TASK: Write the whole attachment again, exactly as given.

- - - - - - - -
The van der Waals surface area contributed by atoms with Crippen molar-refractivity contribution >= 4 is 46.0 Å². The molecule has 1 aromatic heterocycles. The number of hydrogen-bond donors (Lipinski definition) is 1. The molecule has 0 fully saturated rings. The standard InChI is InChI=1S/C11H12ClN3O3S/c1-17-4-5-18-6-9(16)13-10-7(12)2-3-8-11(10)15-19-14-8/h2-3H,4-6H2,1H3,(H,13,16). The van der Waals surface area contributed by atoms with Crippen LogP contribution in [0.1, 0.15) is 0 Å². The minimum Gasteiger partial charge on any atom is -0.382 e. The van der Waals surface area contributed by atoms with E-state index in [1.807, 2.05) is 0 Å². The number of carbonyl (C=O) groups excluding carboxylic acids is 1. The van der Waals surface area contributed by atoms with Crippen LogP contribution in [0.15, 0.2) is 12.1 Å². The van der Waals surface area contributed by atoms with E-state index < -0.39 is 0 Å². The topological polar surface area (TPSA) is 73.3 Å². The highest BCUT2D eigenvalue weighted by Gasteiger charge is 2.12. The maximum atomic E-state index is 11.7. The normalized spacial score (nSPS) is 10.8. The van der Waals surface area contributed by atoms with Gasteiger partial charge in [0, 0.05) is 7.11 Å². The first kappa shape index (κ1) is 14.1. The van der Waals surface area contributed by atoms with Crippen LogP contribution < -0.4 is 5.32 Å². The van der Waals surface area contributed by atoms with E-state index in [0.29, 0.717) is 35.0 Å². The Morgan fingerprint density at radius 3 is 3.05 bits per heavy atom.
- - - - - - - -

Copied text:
The van der Waals surface area contributed by atoms with Crippen molar-refractivity contribution >= 4 is 46.0 Å². The molecule has 1 aromatic heterocycles. The number of hydrogen-bond donors (Lipinski definition) is 1. The molecule has 0 fully saturated rings. The standard InChI is InChI=1S/C11H12ClN3O3S/c1-17-4-5-18-6-9(16)13-10-7(12)2-3-8-11(10)15-19-14-8/h2-3H,4-6H2,1H3,(H,13,16). The van der Waals surface area contributed by atoms with Crippen LogP contribution in [0.1, 0.15) is 0 Å². The minimum Gasteiger partial charge on any atom is -0.382 e. The van der Waals surface area contributed by atoms with E-state index in [1.807, 2.05) is 0 Å². The number of carbonyl (C=O) groups excluding carboxylic acids is 1. The van der Waals surface area contributed by atoms with Crippen LogP contribution in [0.15, 0.2) is 12.1 Å². The van der Waals surface area contributed by atoms with E-state index < -0.39 is 0 Å². The topological polar surface area (TPSA) is 73.3 Å². The highest BCUT2D eigenvalue weighted by Gasteiger charge is 2.12. The maximum atomic E-state index is 11.7. The normalized spacial score (nSPS) is 10.8. The van der Waals surface area contributed by atoms with Gasteiger partial charge in [0, 0.05) is 7.11 Å². The first kappa shape index (κ1) is 14.1. The van der Waals surface area contributed by atoms with Crippen LogP contribution < -0.4 is 5.32 Å². The van der Waals surface area contributed by atoms with E-state index in [0.29, 0.717) is 35.0 Å². The Morgan fingerprint density at radius 3 is 3.05 bits per heavy atom.